Pará reminded me of the image of conquering the western frontier, so often portrayed in the American literature and movies. We spent hours driving through broken highways and dirt roads, passing endless plains, green hilltops, horse pastures, small farms, huge forests, seeing very little presence of humans in the region. This state is seeing a lot of economic growth in the past year due to investments in the mining industry, and people from all over Brazil, especially from even poorer areas are flocking here in search of job opportunities. The small cities that exist around future mining operations are growing at a high pace (20%+ population growth rate per annum) and the government is busy talking about economic growth rather than actually taking actions to support it. Many of these emerging urban nuclei resemble shanti towns, with no sewage system, no waste treatment facilities, and overall low levels of support for public services such as education, health or safety.
Oftentimes, the big companies in the area have to assume the role of the government, developing urban plans, paving roads, providing electricity, building schools and creating various training programs. Unlike in some developed countries, they are not driven by PR concerns but rather are acting on immediate operational needs and long term planning. They have to ensure a certain quality of life for their employees, they need to be able to build a local labor pool, and as it is always the case with extractive industries, they have to build trust relationships with the local community and governments.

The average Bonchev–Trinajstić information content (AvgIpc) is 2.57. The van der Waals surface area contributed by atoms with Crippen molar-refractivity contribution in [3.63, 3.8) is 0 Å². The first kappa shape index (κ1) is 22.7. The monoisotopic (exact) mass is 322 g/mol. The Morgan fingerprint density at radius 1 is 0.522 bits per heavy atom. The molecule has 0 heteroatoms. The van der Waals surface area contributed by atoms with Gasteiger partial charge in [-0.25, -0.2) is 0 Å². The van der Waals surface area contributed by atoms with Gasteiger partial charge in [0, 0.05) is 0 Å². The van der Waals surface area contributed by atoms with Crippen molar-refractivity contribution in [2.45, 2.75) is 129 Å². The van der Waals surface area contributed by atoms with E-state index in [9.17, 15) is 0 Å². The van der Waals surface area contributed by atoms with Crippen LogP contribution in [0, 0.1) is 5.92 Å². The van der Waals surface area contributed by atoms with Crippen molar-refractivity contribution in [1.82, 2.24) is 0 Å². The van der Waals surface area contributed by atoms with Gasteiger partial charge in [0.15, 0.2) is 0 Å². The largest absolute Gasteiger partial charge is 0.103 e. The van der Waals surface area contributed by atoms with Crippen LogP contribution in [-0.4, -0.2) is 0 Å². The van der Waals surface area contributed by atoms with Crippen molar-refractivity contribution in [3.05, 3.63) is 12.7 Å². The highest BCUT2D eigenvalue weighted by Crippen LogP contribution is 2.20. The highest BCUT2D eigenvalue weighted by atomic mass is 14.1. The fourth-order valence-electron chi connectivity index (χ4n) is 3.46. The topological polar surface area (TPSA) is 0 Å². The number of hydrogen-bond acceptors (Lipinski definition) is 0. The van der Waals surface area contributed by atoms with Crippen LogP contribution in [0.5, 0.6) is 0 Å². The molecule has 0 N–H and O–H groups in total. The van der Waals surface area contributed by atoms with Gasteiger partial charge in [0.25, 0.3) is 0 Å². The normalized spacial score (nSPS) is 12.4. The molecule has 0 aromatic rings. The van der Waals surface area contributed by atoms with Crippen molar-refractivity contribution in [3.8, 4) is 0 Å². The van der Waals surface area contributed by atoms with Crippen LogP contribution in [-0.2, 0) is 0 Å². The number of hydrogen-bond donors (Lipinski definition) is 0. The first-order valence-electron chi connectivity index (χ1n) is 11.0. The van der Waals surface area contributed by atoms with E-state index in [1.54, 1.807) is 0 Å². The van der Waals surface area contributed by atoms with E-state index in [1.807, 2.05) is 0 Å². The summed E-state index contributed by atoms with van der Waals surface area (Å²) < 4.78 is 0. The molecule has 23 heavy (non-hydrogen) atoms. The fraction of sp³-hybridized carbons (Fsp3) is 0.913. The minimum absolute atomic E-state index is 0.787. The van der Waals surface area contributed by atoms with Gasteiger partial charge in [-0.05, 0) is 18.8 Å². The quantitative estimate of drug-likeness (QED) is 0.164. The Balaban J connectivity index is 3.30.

Setting aside the current dire state of the towns I visited, I could see the infinite amount of opportunities for brave future entrepreneurs. These places are short of everything: hotels, supermarkets, shops, restaurants, bars, technical training institutes, beauty salons, security solutions, transport, internet cafes, gas stations (we actually tried to fuel the car one day and were told gasoline has run out for the day). They will also continue to grow at the same rate for the foreseeable future. I am sure that next time I visit, the towns will be completely transformed. I hope that for the better…
From one extreme to another, I passed a weekend in Sampa, catching up on all the things I have been missing from my lovely NYC. I bought some amazing designer clothes (second hand but perfect state!!), spending a ridiculous amount of $$, which is uncharacteristic of me. I met some MBA friends and had a brunch at the chic Hyatt restaurant (overpriced, but totally worth the western experience). I also checked out the nightlife and found the paulista girls super stylish and paulista guys much more elegant than their carioca counterparts.
I understand how a state that is 3 hours of flight away can be so different but what is truly amazing is how the 500km between SP and Rio can create such a huge cultural distance.
This weekend I visited Petropolis, located about an hour away from Rio. I was expecting a small and quaint town, but looks like progress is far-reaching. Petropolis was quite big and commercial. It does have some of its old charm remaining.
I visited the Imperial Palace and bored by decaying relics, spent my afternoon chilling in the super-cute adjacent cafe.
I also walked along the canals and discovered a beautiful church and then the Crystal Palace, which is supposed to be hosting a major German celebration at the end of this month. Brazilian Germans partying it up.. I want to see that!